Mercury contamination of seafood is a persistent public health threat that poses a significant risk to children and women of child-bearing age. While some mercury is naturally occurring in the environment, activities such as the burning of coal for power generation and industrial processes such as battery manufacturing have redistributed the substance and created mercury compounds that are toxic even at extremely low levels of exposure.
The U.S. Food & Drug Administration warns pregnant women, children and women who might become pregnant to avoid eating swordfish, shark, tilefish and king mackerel and reduce their intake of tuna because of the high methylmercury levels these species contain.
The longline fishing fleets that target swordfish and tuna are also catching and killing endangered sea turtles and many other marine species thereby profoundly upsetting the ecological balance of the world's oceans.
Out of Control and Close to Home: Mercury Pollution From Power Plants
Mercury is a highly toxic heavy metal that poses a major public health threat. Because mercury can interfere with development, fetuses and children are most at risk. Mercury pollution from electric utilities remains completely unregulated. While other industries have achieved considerable reductions in mercury emissions, mercury pollution from electric utilities is predicted to increase. Reducing power plant pollution is critical to lowering local mercury hot spots and avoiding the dangerous contamination of fish, wildlife and people.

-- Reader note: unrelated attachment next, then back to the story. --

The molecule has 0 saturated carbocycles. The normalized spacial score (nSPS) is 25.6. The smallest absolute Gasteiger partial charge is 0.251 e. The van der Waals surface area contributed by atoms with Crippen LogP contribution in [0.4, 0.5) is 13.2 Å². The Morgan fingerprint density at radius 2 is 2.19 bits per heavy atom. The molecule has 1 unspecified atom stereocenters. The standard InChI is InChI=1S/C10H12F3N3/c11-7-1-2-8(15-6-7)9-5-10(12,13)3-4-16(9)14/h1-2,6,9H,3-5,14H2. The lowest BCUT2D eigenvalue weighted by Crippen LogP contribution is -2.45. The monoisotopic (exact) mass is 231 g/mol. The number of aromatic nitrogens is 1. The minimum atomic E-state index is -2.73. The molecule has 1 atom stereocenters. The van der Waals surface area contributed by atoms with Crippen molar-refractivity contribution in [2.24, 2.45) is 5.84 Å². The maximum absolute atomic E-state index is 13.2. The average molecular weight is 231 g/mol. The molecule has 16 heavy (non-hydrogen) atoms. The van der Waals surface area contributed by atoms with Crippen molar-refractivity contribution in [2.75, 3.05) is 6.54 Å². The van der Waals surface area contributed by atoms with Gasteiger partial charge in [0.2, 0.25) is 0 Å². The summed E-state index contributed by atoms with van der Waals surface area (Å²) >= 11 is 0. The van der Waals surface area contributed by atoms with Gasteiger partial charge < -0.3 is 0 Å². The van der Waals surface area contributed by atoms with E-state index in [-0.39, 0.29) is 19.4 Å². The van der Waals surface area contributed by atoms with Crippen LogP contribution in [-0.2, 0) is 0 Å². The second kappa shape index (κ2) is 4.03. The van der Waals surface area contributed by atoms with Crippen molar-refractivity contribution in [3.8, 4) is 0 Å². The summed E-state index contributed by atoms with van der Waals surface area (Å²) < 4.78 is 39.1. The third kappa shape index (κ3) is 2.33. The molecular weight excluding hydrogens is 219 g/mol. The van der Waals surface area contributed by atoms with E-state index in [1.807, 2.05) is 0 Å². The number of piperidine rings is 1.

- Mercury Calculator
- Mercury in Fish and Shellfish
- Environmental Working Group: Mercury in Seafood
- Sea Turtle Restoration Project Fact Sheet: Mercury Dangers: Mercury, Seafood, Sea Turtles & You
- Mercury Policy Project
- U.S. Environmental Protection Agency Mercury web site
- U.S. Department of Health & Human Services and the U.S. Environmental Protection Agency: What You Need to Know About Mercury in Fish and Shellfish
- Mercury in Fish Report
PCBs and Other Contaminants in Fish and Shellfish:
- Best and Worst Seafood Choices
- Monterey Bay Aquarium Seafood Watch
- Monterey Bay Aquarium Seafood Watch: Ocean Issues